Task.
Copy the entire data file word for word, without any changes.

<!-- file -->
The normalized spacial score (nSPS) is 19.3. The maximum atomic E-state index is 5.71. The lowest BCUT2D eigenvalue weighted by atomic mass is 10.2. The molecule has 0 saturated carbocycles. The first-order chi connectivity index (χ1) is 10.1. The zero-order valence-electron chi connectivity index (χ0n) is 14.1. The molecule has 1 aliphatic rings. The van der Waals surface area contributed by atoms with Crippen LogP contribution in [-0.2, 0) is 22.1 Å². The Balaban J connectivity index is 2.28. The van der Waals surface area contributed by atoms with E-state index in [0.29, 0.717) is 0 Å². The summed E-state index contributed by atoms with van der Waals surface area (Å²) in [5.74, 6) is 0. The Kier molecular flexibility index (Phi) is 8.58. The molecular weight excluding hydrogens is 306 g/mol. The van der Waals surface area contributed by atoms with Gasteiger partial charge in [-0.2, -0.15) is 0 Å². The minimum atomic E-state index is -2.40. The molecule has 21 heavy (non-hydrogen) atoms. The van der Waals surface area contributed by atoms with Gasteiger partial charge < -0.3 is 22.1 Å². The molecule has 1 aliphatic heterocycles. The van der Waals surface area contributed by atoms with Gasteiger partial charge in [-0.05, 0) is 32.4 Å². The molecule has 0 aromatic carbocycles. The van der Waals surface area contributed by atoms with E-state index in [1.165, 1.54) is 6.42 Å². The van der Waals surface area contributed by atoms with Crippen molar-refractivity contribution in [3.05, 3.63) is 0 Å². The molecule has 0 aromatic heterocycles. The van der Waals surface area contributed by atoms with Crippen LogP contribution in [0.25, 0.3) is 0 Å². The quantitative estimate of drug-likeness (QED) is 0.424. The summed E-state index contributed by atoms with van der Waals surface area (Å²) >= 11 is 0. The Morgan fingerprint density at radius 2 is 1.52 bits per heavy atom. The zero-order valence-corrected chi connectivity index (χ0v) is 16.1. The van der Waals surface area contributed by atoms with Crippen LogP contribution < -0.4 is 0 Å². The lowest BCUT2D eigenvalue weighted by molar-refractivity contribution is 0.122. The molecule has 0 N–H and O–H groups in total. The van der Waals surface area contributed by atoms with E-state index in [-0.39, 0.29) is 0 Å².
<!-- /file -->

The normalized spacial score (nSPS) is 19.3. The maximum atomic E-state index is 5.71. The lowest BCUT2D eigenvalue weighted by atomic mass is 10.2. The molecule has 0 saturated carbocycles. The first-order chi connectivity index (χ1) is 10.1. The zero-order valence-electron chi connectivity index (χ0n) is 14.1. The molecule has 1 aliphatic rings. The van der Waals surface area contributed by atoms with Crippen LogP contribution in [-0.2, 0) is 22.1 Å². The Balaban J connectivity index is 2.28. The van der Waals surface area contributed by atoms with E-state index in [0.29, 0.717) is 0 Å². The summed E-state index contributed by atoms with van der Waals surface area (Å²) in [5.74, 6) is 0. The Kier molecular flexibility index (Phi) is 8.58. The molecular weight excluding hydrogens is 306 g/mol. The van der Waals surface area contributed by atoms with Gasteiger partial charge in [-0.2, -0.15) is 0 Å². The minimum atomic E-state index is -2.40. The molecule has 21 heavy (non-hydrogen) atoms. The van der Waals surface area contributed by atoms with Gasteiger partial charge < -0.3 is 22.1 Å². The molecule has 1 aliphatic heterocycles. The van der Waals surface area contributed by atoms with Gasteiger partial charge in [-0.05, 0) is 32.4 Å². The molecule has 0 aromatic carbocycles. The van der Waals surface area contributed by atoms with E-state index in [1.165, 1.54) is 6.42 Å². The van der Waals surface area contributed by atoms with Crippen molar-refractivity contribution in [3.05, 3.63) is 0 Å². The molecule has 0 aromatic heterocycles. The van der Waals surface area contributed by atoms with Crippen LogP contribution in [0.25, 0.3) is 0 Å². The quantitative estimate of drug-likeness (QED) is 0.424. The summed E-state index contributed by atoms with van der Waals surface area (Å²) >= 11 is 0. The Morgan fingerprint density at radius 2 is 1.52 bits per heavy atom. The zero-order valence-corrected chi connectivity index (χ0v) is 16.1. The van der Waals surface area contributed by atoms with Crippen LogP contribution < -0.4 is 0 Å². The lowest BCUT2D eigenvalue weighted by molar-refractivity contribution is 0.122. The molecule has 0 N–H and O–H groups in total. The van der Waals surface area contributed by atoms with E-state index in [-0.39, 0.29) is 0 Å².